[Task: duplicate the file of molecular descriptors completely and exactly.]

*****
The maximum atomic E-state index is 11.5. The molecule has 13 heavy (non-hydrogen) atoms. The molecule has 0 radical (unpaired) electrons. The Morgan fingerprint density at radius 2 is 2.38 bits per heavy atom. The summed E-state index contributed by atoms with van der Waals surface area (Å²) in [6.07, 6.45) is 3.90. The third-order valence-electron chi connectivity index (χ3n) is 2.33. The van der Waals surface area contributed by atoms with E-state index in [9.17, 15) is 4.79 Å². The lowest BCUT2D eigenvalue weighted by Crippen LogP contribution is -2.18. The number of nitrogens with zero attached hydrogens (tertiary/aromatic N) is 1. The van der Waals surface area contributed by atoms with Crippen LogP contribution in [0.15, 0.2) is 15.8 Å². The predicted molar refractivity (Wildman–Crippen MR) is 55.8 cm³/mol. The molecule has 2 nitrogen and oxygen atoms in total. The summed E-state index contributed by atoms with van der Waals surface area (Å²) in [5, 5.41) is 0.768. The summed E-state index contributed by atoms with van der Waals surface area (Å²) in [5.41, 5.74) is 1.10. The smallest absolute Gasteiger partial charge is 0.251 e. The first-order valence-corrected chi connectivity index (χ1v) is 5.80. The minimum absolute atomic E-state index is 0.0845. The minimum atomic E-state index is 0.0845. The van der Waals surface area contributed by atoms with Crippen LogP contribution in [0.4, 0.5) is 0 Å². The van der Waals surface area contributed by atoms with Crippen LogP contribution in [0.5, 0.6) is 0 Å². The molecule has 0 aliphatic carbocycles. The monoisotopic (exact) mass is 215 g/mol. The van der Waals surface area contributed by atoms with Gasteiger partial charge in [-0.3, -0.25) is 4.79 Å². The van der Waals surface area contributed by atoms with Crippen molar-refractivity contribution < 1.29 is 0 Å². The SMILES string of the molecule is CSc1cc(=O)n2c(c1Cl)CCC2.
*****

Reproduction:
The maximum atomic E-state index is 11.5. The molecule has 13 heavy (non-hydrogen) atoms. The molecule has 0 radical (unpaired) electrons. The Morgan fingerprint density at radius 2 is 2.38 bits per heavy atom. The summed E-state index contributed by atoms with van der Waals surface area (Å²) in [6.07, 6.45) is 3.90. The third-order valence-electron chi connectivity index (χ3n) is 2.33. The van der Waals surface area contributed by atoms with E-state index in [9.17, 15) is 4.79 Å². The lowest BCUT2D eigenvalue weighted by Crippen LogP contribution is -2.18. The number of nitrogens with zero attached hydrogens (tertiary/aromatic N) is 1. The van der Waals surface area contributed by atoms with Crippen LogP contribution in [0.15, 0.2) is 15.8 Å². The predicted molar refractivity (Wildman–Crippen MR) is 55.8 cm³/mol. The molecule has 2 nitrogen and oxygen atoms in total. The summed E-state index contributed by atoms with van der Waals surface area (Å²) in [5, 5.41) is 0.768. The summed E-state index contributed by atoms with van der Waals surface area (Å²) in [5.41, 5.74) is 1.10. The smallest absolute Gasteiger partial charge is 0.251 e. The first-order valence-corrected chi connectivity index (χ1v) is 5.80. The minimum absolute atomic E-state index is 0.0845. The minimum atomic E-state index is 0.0845. The van der Waals surface area contributed by atoms with Crippen LogP contribution in [0.4, 0.5) is 0 Å². The van der Waals surface area contributed by atoms with Crippen LogP contribution in [0.5, 0.6) is 0 Å². The molecule has 0 aliphatic carbocycles. The monoisotopic (exact) mass is 215 g/mol. The van der Waals surface area contributed by atoms with Gasteiger partial charge in [-0.3, -0.25) is 4.79 Å². The van der Waals surface area contributed by atoms with Crippen molar-refractivity contribution < 1.29 is 0 Å². The SMILES string of the molecule is CSc1cc(=O)n2c(c1Cl)CCC2.